Meanwhile, the suit could have far-reaching effects for the rest of the state.
Little is represented by civil rights attorney John Keeney Jr., of Washington, D.C.-based Hogan Lovells, in a case regarding a 1996 Alabama law requiring judges and lawyers disclose judicial campaign contributions of more than $2,000, and that judges recuse themselves from cases involving attorneys who have donated $2,000 or more to their campaigns.
Keeney said Monday the case had been filed and provided a case number he said was assigned by the federal district court for the District of Columbia. Court records searched online by The Star Monday did not yet show any record of the case.
Enforcing the law, Little told The Star Monday, may not stop what he sees as corruption in the courthouse. But it will help, he said.
“Money is buying injustice,” Little said. “(Enforcement of the law) will somewhat remove the appearance of evil or the appearance of impropriety, the appearance of injustice.”
Little has said that Anniston attorney Donald Stewart’s contributions to the campaigns of several local judges has influenced their rulings. He reiterated those claims Monday, saying people without Stewart’s resources can’t expect a fair hearing.
“That goes right to the core of corruption,” he said.
Attempts Monday to reach Stewart were unsuccessful.
If Little wins, it could end a power struggle between the state and the U.S. Department of Justice about whether the state has the authority to enforce the law before it has been reviewed by the department.
The complaint alleges the law needs pre-clearance by the Justice Department before it can be enforced. According to federal law, any law, including state laws, that may affect the voting rights of U.S. citizens must be pre-cleared by the Justice Department to ensure they do not violate the Voting Rights Act of 1965.
The law in question has never received the Justice Department’s OK, and although it has not been enforced, the attorney general of Alabama has said the state has the right to enforce it.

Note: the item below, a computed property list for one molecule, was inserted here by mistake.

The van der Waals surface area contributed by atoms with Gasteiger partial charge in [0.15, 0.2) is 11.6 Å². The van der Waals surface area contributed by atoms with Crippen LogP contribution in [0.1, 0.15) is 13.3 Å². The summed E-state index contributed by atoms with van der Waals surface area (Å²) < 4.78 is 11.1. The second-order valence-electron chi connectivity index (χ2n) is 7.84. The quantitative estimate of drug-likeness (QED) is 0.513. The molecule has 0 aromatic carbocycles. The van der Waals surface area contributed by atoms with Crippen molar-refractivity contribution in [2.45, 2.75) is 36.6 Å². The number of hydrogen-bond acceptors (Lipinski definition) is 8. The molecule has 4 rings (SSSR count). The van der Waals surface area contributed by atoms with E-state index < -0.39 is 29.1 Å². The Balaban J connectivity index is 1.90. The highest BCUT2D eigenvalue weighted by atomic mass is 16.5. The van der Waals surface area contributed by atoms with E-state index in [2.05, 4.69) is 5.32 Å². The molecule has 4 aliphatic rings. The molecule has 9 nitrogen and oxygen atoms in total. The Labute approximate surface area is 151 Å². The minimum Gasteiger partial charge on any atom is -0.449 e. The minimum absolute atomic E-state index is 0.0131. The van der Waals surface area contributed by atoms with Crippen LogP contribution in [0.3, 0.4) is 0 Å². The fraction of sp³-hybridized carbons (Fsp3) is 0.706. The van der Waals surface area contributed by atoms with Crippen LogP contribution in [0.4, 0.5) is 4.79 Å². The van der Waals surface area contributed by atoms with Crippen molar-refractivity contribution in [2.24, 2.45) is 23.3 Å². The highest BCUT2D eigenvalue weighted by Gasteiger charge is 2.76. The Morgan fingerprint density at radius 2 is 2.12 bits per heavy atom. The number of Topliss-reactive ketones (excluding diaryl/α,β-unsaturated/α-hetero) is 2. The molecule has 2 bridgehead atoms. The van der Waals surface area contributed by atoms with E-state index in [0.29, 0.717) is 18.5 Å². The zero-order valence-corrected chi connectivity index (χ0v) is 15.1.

“To have un-pre-cleared Alabama acts that are just sitting out there that could be enforced at any time against anyone, we think violates the federal voting act,” Keeney said.
Even the threat of enforcement could be affecting judicial campaigns the suit alleges, using Little as its proof.
The suit says Little “intends to contribute to the electoral campaigns of judicial candidates in the future but has refrained because he fears that the Alabama Act will be enforced and that his preferred judicial choices will not be allowed to preside over any litigation in which he is a party.”
Little said Monday he may or may not want to contribute, that is his right as a voter, but he does want to know if the law will be enforced if he does.
“We’ll clean up and clear up, once it is clarified,” Little said. “The first step is just to get it pre-cleared.”
According to the complaint, on March 7, 1996, shortly after the new law was to come into effect, the attorney general of Alabama wrote to the Department of Justice asking the law be reviewed for pre-clearance.
After the Justice Department requested more information, including how the law might affect the ability of black candidates in judicial races to raise contributions, the attorney general of Alabama withdrew the request saying the law did not have to be pre-cleared. In another letter dated July 30, 1996, the attorney general further wrote that he would enforce the law without pre-clearance.
In Little’s case, the complaint quotes state Supreme Court Justice Ralph Cook’s opinion that enforcement of the law is “in legal limbo.”
Little won’t say how he was referred to the Washington firm that filed the case, only that, “The Lord just sort of puts people in your path that can do some things that need to be done.”
Birmingham-based attorney Gene Rutledge, who has represented Little in several local lawsuits, is familiar with the law. He mentioned it last week when interviewed by The Star about an August 2009 campaign contribution by attorney Donald Stewart that eventually made its way to Calhoun County Circuit Judge Joel Laird.
“As long as the Justice Department and the attorney general are at loggerheads over this, they just won’t enforce the statute, which is just a way of keeping the contribution limits out of play in the judicial elections,” Rutledge had said. “I argued a case in front of the Alabama Supreme Court where one of the justices said, ‘Well let’s just say that statute is in repose,’ a legal principle with which I am not familiar.”
Contact staff writer Laura Camper at 256-235-3545.